Investor demand for innovative emerging companies remains strong with Australian AI tech startup Tiliter completing a $7.5 million capital raise, led by Investec Emerging Companies (IEC). Eleanor Venture, a tech investment syndicate for angel investors, and New York's Cornell University also participated in the funding round. Tiliter is a leading artificial intelligence (AI) provider whose technology uses computer vision to recognise products without barcodes. Its technology automatically identifies items, such as fresh produce, without the need for barcodes, packaging, and price stickers, making it easier for shoppers to manage during self-checkout. Tiliter is currently focused on the Supermarket vertical and its camera and software system uses AI to pre-select items and remove the need for manual entry, with over 99% accuracy and in under one second.
Supermarket giant Coles has touted that during the 2020 financial year it saved more than AU$250 million by adopting more technology to drive efficiencies as part of what it has dubbed its "smarter selling" strategy. Under the strategy, the company said during the year it introduced data and technology-led solutions in-store, such as its deli easy order and bakery production tools; developed artificial intelligence tools for areas such as forecasting and markdowns; and transitioned more than 3,000 support team members Australia-wide to remote working. Coles also entered into long-term leases to develop its Ocado online fulfilment sites in Sydney and Melbourne, where construction for its Melbourne site has commenced. Despite the savings, the company's statutory net profit after tax was down by 9.3% from AU$1.08 billion to AU$978 million for the period ending 28 June 2020. Group sales revenue was reduced by 2% to AU$37.4 billion on a statutory basis, but it grew on a retail basis by 6.9% to AU$37.4 billion during the full year.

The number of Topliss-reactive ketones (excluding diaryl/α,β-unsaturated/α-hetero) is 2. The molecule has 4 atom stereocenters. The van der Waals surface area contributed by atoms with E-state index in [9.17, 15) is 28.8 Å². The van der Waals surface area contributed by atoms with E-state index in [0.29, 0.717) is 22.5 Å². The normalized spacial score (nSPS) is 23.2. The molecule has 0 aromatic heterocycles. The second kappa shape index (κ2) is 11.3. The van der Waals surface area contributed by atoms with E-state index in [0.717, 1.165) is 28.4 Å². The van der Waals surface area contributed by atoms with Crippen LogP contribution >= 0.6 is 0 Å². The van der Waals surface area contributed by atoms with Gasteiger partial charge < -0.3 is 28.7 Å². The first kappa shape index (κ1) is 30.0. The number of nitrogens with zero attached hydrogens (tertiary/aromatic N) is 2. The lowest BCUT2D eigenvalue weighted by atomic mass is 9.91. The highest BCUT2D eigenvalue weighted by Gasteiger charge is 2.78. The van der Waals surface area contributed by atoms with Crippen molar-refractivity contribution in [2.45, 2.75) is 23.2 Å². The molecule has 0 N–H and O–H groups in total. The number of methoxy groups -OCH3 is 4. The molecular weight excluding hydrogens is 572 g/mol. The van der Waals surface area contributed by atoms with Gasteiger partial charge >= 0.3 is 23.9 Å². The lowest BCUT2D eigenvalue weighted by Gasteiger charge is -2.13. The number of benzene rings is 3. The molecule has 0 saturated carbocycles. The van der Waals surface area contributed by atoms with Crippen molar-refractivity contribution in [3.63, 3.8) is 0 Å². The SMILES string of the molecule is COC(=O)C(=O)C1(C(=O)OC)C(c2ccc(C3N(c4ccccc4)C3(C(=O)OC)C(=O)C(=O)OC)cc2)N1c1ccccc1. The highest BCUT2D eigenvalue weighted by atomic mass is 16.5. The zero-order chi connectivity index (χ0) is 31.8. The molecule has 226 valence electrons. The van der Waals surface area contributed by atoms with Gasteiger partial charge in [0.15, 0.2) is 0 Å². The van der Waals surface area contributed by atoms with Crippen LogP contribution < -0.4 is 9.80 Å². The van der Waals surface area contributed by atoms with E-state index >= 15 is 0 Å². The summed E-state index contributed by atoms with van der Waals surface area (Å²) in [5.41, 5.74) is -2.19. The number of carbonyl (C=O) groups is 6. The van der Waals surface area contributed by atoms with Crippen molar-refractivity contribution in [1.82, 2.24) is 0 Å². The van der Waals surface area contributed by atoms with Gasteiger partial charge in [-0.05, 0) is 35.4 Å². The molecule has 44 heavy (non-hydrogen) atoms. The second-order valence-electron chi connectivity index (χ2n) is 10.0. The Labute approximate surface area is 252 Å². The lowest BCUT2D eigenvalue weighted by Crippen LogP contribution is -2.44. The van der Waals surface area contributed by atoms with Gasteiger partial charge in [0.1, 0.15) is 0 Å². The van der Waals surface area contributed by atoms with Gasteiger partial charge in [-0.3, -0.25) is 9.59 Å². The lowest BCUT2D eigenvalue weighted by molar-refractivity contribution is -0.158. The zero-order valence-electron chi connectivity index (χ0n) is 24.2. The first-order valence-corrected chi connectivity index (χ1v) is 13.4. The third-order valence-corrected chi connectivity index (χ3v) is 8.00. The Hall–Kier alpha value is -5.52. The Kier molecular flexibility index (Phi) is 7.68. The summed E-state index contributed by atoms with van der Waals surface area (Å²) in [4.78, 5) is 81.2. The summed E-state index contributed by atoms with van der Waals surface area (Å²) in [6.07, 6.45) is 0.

What if I told a story here, how would that story start?" Thus, the summarization prompt: "My second grader asked me what this passage means: …" When a given prompt isn't working and GPT-3 keeps pivoting into other modes of completion, that may mean that one hasn't constrained it enough by imitating a correct output, and one needs to go further; writing the first few words or sentence of the target output may be necessary.
For today's retailers, AI is fast becoming an invaluable tool to understand what shoppers want – and ensure their experience matches up with their expectations. From supermarket chains with thousands of retail outlets to online clothes brands, fast-evolving AI technologies are helping them to increase sales, reduce excess stock and overall, improve profit margins. "Retailers are under increasing pressure," says Kate Edwards, Senior Research Analyst at JLL. "AI is a growing part of their business model to use the data they have to better understand their customers, predict future trends and boost business, from improving the customer-facing experience, to optimising supply chain processes." The growing focus on sustainability is equally driving uptake. For example, AI can help identify the opportunities for unsold products, reduce the levels of returned products and decipher optimal fulfilment options, delivering both cost and environmental benefits.